Over the next 50 years, trillions of dollars will be inherited by baby boomers and their children. However, according to Liz Pullman Weston of MSN, Money Central, a good portion of these inheritances might be eaten up by medical bills, inadequate insurance, taxes and debts. Unsecured debt after death is a complicated issue. State laws and the type of debt play a large role in how unsecured debts are handled after death of the account holder.
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Order of Importance
Each state's probate court system has a list of debts and how they rank in order of importance in terms of payment. There is some variation among the 50 states, but the following example is typical. First, the expenses for administering the estate must be paid. This includes court costs, attorney's fees and executor's fees. Second are a mortgage, tax liens and any other secured debt. Third, all funeral expenses must be paid. Fourth on the list are the most recent medical expenses. This includes doctor, hospital and caregiver bills. Fifth on the list is a family allowance for remaining spouses and any minor children to live on. Sixth on the list are any wage claims from employees, and finally all other debts must be paid.
Unsecured debts rank quite low on most states' probate lists. The significance of this is that sometimes credit card companies and unsecured lenders lose out. If there are sufficient assets in the estate, then the unsecured debts will be paid. If the estate is insolvent, then the unsecured debts might go unpaid. If there is money to pay some of the unsecured debts, then the probate courts will rank these in order of importance and decide who gets paid first.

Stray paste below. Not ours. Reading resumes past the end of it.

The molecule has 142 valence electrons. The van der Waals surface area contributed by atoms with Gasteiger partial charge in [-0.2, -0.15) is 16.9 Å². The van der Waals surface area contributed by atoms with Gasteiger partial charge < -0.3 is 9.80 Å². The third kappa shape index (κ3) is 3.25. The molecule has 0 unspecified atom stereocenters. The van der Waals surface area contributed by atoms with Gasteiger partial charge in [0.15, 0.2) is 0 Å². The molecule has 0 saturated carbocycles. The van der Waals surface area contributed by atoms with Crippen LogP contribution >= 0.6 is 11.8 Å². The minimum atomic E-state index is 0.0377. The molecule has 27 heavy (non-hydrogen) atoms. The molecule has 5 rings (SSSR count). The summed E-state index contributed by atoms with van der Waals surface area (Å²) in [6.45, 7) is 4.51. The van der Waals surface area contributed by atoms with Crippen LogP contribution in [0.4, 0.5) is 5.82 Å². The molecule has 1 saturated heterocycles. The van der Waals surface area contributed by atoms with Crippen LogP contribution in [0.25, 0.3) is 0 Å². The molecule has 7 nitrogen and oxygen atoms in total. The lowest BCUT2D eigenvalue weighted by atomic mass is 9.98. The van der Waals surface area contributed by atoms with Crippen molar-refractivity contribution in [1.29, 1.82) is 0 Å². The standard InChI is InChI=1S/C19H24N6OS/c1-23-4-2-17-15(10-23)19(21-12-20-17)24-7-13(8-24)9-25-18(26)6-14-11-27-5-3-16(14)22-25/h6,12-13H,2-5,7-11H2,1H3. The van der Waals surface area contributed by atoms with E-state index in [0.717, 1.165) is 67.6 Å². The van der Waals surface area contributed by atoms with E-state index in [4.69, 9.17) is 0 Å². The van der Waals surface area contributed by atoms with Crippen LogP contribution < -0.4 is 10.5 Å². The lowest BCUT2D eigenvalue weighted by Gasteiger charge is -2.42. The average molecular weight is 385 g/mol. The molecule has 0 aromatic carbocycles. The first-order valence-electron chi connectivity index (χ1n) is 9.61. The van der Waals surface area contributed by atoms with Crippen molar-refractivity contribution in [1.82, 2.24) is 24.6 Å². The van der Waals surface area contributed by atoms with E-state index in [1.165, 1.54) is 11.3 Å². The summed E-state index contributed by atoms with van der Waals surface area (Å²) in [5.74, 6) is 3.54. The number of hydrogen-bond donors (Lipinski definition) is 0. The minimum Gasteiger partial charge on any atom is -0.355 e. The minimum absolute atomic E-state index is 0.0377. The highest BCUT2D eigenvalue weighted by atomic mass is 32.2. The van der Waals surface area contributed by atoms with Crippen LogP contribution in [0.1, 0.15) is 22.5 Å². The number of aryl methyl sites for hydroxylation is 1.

Surviving children and spouses of the deceased cannot be held liable for the deceased person's unsecured debts except under specific circumstances. One possibility is if the remaining family members agree to take on the responsibility. They can be held responsible for the deceased's unsecured debts if they were joint account holders or co-signers on the account. If they hold power of attorney over the deceased's estate and spend the assets, they will be expected to pay the money back. Finally, spouses that live in community property states might be held accountable for unsecured debts after the death of their spouse. An attorney's advice is best in this situation as each community property state has its own rules regarding debt.
Dealing With Creditors
Dealing with the deceased's unsecured debts is fairly straightforward. Once a person passes away, the executor of the estate notifies all creditors. He can do this by phone, but a creditor will want a copy of the death certificate. Once a creditor is notified, they must cease charging interest and penalties until the estate is settled. The executor of the estate shouldn't pay any bill right away, even if he is being hounded by collection agencies. First, he should establish if the debt is valid. Second, he should see if it has passed the state's statute of limitations, and finally, he should make sure of payment responsibility for it before paying anything.
Even if the survivors are not legally liable for a family member's unsecured debt after death, that doesn't mean that collection agencies will not try to retrieve the money. If a collection call comes, creditcards.com recommends the following steps. First, do not give then any identifying information, especially a Social Security number or banking details. Ask who the original collector was and the total amount of the debt, and demand proof of the debt. Finally, anyone contacted should ask why she is being contacted and note the answers.
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